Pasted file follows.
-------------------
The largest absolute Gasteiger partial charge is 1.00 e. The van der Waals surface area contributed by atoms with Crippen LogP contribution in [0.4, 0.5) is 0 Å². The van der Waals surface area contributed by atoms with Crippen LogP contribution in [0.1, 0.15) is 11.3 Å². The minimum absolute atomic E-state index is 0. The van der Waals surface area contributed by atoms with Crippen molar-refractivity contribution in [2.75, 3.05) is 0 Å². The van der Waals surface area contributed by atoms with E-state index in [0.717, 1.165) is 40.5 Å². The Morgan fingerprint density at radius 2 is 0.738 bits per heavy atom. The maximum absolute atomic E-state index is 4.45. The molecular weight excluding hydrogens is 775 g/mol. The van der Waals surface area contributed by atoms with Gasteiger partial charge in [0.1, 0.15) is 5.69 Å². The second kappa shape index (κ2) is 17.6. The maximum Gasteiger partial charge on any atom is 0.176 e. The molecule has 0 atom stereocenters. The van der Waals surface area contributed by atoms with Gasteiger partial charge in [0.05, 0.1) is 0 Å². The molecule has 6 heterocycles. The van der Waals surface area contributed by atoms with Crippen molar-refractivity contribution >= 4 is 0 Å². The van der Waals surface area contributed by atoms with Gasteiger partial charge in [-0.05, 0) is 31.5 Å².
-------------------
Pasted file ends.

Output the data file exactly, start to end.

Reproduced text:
The largest absolute Gasteiger partial charge is 1.00 e. The van der Waals surface area contributed by atoms with Crippen LogP contribution in [0.4, 0.5) is 0 Å². The van der Waals surface area contributed by atoms with Crippen LogP contribution in [0.1, 0.15) is 11.3 Å². The minimum absolute atomic E-state index is 0. The van der Waals surface area contributed by atoms with Crippen molar-refractivity contribution in [2.75, 3.05) is 0 Å². The van der Waals surface area contributed by atoms with E-state index in [0.717, 1.165) is 40.5 Å². The Morgan fingerprint density at radius 2 is 0.738 bits per heavy atom. The maximum absolute atomic E-state index is 4.45. The molecular weight excluding hydrogens is 775 g/mol. The van der Waals surface area contributed by atoms with Gasteiger partial charge in [0.1, 0.15) is 5.69 Å². The second kappa shape index (κ2) is 17.6. The maximum Gasteiger partial charge on any atom is 0.176 e. The molecule has 0 atom stereocenters. The van der Waals surface area contributed by atoms with Gasteiger partial charge in [0.05, 0.1) is 0 Å². The molecule has 6 heterocycles. The van der Waals surface area contributed by atoms with Crippen molar-refractivity contribution >= 4 is 0 Å². The van der Waals surface area contributed by atoms with Gasteiger partial charge in [-0.05, 0) is 31.5 Å².